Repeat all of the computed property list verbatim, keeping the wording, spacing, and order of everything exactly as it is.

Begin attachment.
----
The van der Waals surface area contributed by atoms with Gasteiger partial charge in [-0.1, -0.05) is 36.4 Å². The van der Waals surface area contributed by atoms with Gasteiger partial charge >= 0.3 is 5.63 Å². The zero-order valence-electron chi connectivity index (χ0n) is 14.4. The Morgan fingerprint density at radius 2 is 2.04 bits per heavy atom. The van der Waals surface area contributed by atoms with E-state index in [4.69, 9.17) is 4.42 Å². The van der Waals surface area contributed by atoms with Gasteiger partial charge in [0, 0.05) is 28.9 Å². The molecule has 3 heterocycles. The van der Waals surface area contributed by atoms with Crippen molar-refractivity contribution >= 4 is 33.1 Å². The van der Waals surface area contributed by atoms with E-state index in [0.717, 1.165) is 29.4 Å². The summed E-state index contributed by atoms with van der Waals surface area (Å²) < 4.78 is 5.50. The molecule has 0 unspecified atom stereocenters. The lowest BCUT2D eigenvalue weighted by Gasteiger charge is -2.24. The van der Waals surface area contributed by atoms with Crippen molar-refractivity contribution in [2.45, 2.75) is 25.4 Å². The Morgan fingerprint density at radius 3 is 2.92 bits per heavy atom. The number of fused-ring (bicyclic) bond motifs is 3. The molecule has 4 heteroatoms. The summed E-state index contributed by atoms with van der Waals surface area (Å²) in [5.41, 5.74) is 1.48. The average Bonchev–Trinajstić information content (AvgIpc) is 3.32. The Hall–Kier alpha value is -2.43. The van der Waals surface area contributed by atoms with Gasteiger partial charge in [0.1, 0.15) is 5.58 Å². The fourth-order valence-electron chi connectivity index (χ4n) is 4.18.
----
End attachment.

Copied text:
The van der Waals surface area contributed by atoms with Gasteiger partial charge in [-0.1, -0.05) is 36.4 Å². The van der Waals surface area contributed by atoms with Gasteiger partial charge >= 0.3 is 5.63 Å². The zero-order valence-electron chi connectivity index (χ0n) is 14.4. The Morgan fingerprint density at radius 2 is 2.04 bits per heavy atom. The van der Waals surface area contributed by atoms with E-state index in [4.69, 9.17) is 4.42 Å². The van der Waals surface area contributed by atoms with Gasteiger partial charge in [0, 0.05) is 28.9 Å². The molecule has 3 heterocycles. The van der Waals surface area contributed by atoms with Crippen molar-refractivity contribution >= 4 is 33.1 Å². The van der Waals surface area contributed by atoms with E-state index in [0.717, 1.165) is 29.4 Å². The summed E-state index contributed by atoms with van der Waals surface area (Å²) < 4.78 is 5.50. The molecule has 0 unspecified atom stereocenters. The lowest BCUT2D eigenvalue weighted by Gasteiger charge is -2.24. The van der Waals surface area contributed by atoms with Crippen molar-refractivity contribution in [2.45, 2.75) is 25.4 Å². The Morgan fingerprint density at radius 3 is 2.92 bits per heavy atom. The number of fused-ring (bicyclic) bond motifs is 3. The molecule has 4 heteroatoms. The summed E-state index contributed by atoms with van der Waals surface area (Å²) in [5.41, 5.74) is 1.48. The average Bonchev–Trinajstić information content (AvgIpc) is 3.32. The Hall–Kier alpha value is -2.43. The van der Waals surface area contributed by atoms with Gasteiger partial charge in [0.1, 0.15) is 5.58 Å². The fourth-order valence-electron chi connectivity index (χ4n) is 4.18.